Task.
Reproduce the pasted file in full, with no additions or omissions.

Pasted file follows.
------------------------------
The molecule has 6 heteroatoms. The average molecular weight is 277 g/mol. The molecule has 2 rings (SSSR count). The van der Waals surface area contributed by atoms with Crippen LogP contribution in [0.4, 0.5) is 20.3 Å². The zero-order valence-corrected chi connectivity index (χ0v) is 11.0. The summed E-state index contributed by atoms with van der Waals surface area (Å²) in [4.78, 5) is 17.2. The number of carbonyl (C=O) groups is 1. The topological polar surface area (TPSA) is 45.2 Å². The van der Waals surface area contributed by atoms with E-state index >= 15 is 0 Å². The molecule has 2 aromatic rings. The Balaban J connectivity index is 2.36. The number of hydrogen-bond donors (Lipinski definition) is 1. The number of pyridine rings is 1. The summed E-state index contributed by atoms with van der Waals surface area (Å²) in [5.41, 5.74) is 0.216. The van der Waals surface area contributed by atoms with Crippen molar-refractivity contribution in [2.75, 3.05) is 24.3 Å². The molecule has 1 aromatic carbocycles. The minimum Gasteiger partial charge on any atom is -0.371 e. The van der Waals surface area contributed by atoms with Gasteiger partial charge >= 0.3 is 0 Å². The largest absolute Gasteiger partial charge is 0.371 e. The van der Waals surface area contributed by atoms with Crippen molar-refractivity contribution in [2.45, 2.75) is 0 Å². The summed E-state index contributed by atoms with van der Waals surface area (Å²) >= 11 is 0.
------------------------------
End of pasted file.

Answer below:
The molecule has 6 heteroatoms. The average molecular weight is 277 g/mol. The molecule has 2 rings (SSSR count). The van der Waals surface area contributed by atoms with Crippen LogP contribution in [0.4, 0.5) is 20.3 Å². The zero-order valence-corrected chi connectivity index (χ0v) is 11.0. The summed E-state index contributed by atoms with van der Waals surface area (Å²) in [4.78, 5) is 17.2. The number of carbonyl (C=O) groups is 1. The topological polar surface area (TPSA) is 45.2 Å². The van der Waals surface area contributed by atoms with E-state index >= 15 is 0 Å². The molecule has 2 aromatic rings. The Balaban J connectivity index is 2.36. The number of hydrogen-bond donors (Lipinski definition) is 1. The number of pyridine rings is 1. The summed E-state index contributed by atoms with van der Waals surface area (Å²) in [5.41, 5.74) is 0.216. The van der Waals surface area contributed by atoms with Crippen molar-refractivity contribution in [2.75, 3.05) is 24.3 Å². The molecule has 1 aromatic carbocycles. The minimum Gasteiger partial charge on any atom is -0.371 e. The van der Waals surface area contributed by atoms with Gasteiger partial charge >= 0.3 is 0 Å². The largest absolute Gasteiger partial charge is 0.371 e. The van der Waals surface area contributed by atoms with Crippen molar-refractivity contribution in [2.45, 2.75) is 0 Å². The summed E-state index contributed by atoms with van der Waals surface area (Å²) >= 11 is 0.